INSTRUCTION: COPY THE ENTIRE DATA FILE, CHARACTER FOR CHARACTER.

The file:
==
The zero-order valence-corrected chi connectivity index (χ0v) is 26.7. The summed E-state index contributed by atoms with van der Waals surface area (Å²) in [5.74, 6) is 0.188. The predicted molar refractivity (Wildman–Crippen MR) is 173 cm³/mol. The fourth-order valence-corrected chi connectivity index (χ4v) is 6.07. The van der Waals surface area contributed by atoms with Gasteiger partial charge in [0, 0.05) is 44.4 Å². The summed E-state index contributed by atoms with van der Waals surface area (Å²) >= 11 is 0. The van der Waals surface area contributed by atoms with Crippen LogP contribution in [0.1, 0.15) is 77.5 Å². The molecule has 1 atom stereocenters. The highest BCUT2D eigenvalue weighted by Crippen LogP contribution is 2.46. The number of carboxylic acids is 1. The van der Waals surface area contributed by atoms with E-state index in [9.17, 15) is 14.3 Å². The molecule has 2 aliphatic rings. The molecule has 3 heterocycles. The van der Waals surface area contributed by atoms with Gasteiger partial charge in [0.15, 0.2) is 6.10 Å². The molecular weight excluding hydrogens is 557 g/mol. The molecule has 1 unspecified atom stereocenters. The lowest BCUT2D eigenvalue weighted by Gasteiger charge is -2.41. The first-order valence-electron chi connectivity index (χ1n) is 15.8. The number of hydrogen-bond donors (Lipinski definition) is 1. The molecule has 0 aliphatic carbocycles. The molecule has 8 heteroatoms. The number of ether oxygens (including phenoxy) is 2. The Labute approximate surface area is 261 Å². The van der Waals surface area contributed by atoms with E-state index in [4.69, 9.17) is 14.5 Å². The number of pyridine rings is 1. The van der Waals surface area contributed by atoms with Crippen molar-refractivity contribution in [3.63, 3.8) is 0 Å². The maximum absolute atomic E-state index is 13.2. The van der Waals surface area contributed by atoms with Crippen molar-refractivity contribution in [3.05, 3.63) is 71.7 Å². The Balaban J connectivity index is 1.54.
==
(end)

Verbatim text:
The zero-order valence-corrected chi connectivity index (χ0v) is 26.7. The summed E-state index contributed by atoms with van der Waals surface area (Å²) in [5.74, 6) is 0.188. The predicted molar refractivity (Wildman–Crippen MR) is 173 cm³/mol. The fourth-order valence-corrected chi connectivity index (χ4v) is 6.07. The van der Waals surface area contributed by atoms with Gasteiger partial charge in [0, 0.05) is 44.4 Å². The summed E-state index contributed by atoms with van der Waals surface area (Å²) >= 11 is 0. The van der Waals surface area contributed by atoms with Crippen LogP contribution in [0.1, 0.15) is 77.5 Å². The molecule has 1 atom stereocenters. The highest BCUT2D eigenvalue weighted by Crippen LogP contribution is 2.46. The number of carboxylic acids is 1. The van der Waals surface area contributed by atoms with E-state index in [9.17, 15) is 14.3 Å². The molecule has 2 aliphatic rings. The molecule has 3 heterocycles. The van der Waals surface area contributed by atoms with Gasteiger partial charge in [0.15, 0.2) is 6.10 Å². The molecular weight excluding hydrogens is 557 g/mol. The molecule has 1 unspecified atom stereocenters. The lowest BCUT2D eigenvalue weighted by Gasteiger charge is -2.41. The first-order valence-electron chi connectivity index (χ1n) is 15.8. The number of hydrogen-bond donors (Lipinski definition) is 1. The molecule has 0 aliphatic carbocycles. The molecule has 8 heteroatoms. The number of ether oxygens (including phenoxy) is 2. The Labute approximate surface area is 261 Å². The van der Waals surface area contributed by atoms with E-state index in [4.69, 9.17) is 14.5 Å². The number of pyridine rings is 1. The van der Waals surface area contributed by atoms with Crippen molar-refractivity contribution in [3.63, 3.8) is 0 Å². The maximum absolute atomic E-state index is 13.2. The van der Waals surface area contributed by atoms with Crippen molar-refractivity contribution in [3.05, 3.63) is 71.7 Å². The Balaban J connectivity index is 1.54.